When Swinburne University academic Dr Stephane Shepherd co-authored a paper with fellow Swinburne scholar Dr Benjamin Spivak on the high prevalence of Sudanese crime in Victoria, he was no doubt mindful of how the narrative might be used. On March 25, Shepherd released an article for the ABC in which he discussed the higher rates of imprisonment for African Australian youth, and a significantly higher rate of “crimes against the person” by South Sudanese-born youth. These crimes are more likely to receive custodial sentences, as they include serious offences like assault and robbery.
The article went on to explain that if racial profiling was as prevalent as activists would have us believe, then other subgroups of African Australians would also be over-represented – such as they are with South Sudanese youth. Shepherd spent most of the article discussing environmental risk factors of why this might be the case, as well as ways in which police can work with the community to help prevent these crimes. All in all, it was a very well researched and balanced article – what one would expect when written by an associate professor of forensic psychology at the Centre for Behavioural Science.
However, we all know that any mention of race is going to upset the woke crowd, especially when so many of them looked at the author’s name and assumed Dr Shepherd was a white woman.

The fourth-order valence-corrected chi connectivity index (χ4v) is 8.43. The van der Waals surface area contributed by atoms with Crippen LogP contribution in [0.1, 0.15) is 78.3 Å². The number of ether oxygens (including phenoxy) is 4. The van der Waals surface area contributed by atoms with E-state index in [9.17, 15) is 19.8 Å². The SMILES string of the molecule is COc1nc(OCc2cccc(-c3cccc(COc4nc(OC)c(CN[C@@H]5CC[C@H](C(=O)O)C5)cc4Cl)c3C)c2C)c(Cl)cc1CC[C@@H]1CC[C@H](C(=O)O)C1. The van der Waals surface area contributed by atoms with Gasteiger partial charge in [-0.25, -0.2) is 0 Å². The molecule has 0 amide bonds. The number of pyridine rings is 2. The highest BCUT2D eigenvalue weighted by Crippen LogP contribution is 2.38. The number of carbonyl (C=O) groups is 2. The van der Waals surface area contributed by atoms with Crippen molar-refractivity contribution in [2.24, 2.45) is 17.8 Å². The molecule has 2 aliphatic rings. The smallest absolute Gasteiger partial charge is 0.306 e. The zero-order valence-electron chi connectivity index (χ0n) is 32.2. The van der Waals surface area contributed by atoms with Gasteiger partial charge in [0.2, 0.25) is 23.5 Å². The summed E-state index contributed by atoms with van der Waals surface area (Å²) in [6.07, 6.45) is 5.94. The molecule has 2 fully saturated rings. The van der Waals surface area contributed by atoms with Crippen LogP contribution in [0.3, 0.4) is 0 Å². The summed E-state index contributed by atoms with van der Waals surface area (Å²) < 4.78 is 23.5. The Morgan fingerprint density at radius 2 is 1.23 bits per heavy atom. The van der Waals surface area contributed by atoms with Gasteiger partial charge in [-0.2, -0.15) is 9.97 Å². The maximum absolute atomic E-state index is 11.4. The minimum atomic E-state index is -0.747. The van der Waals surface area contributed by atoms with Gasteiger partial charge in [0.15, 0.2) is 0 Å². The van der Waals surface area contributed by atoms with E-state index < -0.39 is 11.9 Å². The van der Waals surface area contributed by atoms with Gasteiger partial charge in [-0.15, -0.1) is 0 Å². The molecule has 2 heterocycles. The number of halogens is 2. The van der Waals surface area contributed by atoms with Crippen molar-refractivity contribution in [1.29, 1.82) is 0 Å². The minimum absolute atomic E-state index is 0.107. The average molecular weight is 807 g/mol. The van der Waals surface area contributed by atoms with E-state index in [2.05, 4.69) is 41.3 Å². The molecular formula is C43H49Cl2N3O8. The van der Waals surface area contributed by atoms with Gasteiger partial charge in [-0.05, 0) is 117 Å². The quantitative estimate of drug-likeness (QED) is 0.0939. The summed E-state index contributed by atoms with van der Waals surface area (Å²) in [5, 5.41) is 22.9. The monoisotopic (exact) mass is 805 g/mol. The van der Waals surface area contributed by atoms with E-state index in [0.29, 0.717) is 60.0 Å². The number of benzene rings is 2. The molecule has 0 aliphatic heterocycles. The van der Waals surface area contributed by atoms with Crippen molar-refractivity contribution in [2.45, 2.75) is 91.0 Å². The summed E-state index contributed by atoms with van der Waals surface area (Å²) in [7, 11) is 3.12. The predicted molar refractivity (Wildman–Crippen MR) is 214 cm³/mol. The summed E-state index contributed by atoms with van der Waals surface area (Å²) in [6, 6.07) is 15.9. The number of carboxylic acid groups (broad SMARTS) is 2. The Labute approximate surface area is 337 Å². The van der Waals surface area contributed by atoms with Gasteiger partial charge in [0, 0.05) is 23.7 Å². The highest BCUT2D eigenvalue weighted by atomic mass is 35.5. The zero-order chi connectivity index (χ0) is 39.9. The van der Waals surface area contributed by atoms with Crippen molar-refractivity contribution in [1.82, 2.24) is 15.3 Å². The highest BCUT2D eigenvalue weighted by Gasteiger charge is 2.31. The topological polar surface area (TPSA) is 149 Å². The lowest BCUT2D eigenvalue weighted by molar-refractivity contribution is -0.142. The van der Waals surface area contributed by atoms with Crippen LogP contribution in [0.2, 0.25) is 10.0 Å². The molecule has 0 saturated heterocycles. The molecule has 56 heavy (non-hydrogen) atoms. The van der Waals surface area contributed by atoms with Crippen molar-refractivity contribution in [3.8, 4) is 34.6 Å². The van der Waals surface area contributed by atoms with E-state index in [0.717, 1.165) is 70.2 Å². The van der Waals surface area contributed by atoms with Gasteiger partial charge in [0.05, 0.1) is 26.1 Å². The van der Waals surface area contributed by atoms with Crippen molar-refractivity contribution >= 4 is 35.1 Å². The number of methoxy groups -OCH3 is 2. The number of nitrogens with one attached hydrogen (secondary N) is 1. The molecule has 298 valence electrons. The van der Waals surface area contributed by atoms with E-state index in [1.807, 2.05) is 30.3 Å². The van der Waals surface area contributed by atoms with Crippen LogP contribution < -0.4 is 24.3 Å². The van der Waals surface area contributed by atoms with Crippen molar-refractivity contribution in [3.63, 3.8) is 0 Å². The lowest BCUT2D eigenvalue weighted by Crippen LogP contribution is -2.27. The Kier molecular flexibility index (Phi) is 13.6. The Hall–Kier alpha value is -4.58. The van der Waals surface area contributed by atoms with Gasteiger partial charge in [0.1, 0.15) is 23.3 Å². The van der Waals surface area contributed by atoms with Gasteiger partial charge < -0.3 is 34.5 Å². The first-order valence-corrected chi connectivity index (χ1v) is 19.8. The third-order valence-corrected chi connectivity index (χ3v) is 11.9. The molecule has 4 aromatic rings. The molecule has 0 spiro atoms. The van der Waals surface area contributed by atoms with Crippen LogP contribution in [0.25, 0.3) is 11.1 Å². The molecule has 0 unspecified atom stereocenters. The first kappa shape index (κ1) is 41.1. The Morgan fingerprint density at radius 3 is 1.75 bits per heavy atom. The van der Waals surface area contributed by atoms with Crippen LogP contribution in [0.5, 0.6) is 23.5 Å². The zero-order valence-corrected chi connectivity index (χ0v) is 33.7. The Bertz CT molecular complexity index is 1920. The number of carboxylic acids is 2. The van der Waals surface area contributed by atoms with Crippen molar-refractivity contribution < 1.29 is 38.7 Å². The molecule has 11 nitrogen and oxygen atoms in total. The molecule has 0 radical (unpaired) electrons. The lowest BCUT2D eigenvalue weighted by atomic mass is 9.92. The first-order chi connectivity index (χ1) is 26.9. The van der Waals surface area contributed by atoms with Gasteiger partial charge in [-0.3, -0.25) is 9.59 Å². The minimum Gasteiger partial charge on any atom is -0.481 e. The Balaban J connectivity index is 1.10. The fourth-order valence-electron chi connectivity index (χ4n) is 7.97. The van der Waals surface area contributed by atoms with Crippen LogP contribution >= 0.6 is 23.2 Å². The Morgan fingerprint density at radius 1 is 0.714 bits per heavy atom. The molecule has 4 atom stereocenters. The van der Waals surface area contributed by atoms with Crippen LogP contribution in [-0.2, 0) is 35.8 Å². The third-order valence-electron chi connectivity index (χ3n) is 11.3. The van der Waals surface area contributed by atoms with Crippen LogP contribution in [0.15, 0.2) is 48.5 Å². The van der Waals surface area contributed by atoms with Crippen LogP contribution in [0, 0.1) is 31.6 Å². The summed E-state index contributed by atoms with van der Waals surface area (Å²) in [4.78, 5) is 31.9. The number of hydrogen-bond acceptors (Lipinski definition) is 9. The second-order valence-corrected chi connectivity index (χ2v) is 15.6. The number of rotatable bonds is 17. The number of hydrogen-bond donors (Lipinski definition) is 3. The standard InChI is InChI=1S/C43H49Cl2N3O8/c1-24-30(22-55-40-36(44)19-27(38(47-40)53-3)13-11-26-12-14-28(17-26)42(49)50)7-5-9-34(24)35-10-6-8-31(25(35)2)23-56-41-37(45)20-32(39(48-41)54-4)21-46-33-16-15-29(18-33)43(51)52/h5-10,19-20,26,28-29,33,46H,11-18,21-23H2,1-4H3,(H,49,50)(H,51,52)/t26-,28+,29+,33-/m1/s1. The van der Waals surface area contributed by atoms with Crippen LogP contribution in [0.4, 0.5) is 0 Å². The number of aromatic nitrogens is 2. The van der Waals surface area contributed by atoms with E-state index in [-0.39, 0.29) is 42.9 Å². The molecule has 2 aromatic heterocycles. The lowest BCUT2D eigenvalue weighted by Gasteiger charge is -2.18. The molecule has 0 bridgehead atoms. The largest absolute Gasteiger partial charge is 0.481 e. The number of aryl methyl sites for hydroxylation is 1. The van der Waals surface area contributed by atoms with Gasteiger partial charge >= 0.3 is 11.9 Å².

ABC darling Osman Faruqi, now part of multi-millionaire property developer and Quarterly Essay/Monthly/Saturday Paper publisher Morry Schwartz’s stable, tweeted that “the Aus media is incapable of talking about race…how many editors in this country understand anything about this? How many are even black?”
Another ABC contributor, arts writer and curator Dr Lauren Carroll Harris clearly didn’t scroll to the bottom of the article to check on the author’s credentials, instead misgendered and assumed that it was all just a case of being “manipulated by cops as a result of taking all the police’s talking points as the basis of their reporting, which creates racist stories”.
One perhaps unstable woman who replied to Faruqi’s tweet suffered “VISCERAL REACTIONS” (commentors own caps lock, that’s how visceral the article apparently was), others were simply “f**king angry”.
Dr Amanda Porter, Senior Fellow of Indigenous Studies at Melbourne Law School called for talks on “academic integrity, rigour, and racism”, and demanded something be done about the “racist trollop” who dared to produce such an article. She was so angry about the article that a long Twitter thread disparaging the report author and the research itself ensued.
Even the criminology journal that published the report has had to defend the research, and the release of the report. The editorial board have faced demands to retract the publication or at least publish a rebuttal.
These attacks, along with subsequent media coverage including a piece by Andrew Bolt, caused serious distress to Shepherd as his reputation took a hit — a reputation that has seen him win countless awards, including a Victorian Multicultural Award for Excellence in Justice in 2020. He is a Fulbright scholar and was announced as an ABC Top 5 in their Media Residency Program. Dr Shepherd is also a member of the African Australian community himself, identifying as Creole, and born in Mauritius.
This little bit of information must have come as quite a shock to all the race-baiting twitter commentators, who obviously mistook the tattooed Mauritian’s name for a more basic white girl moniker.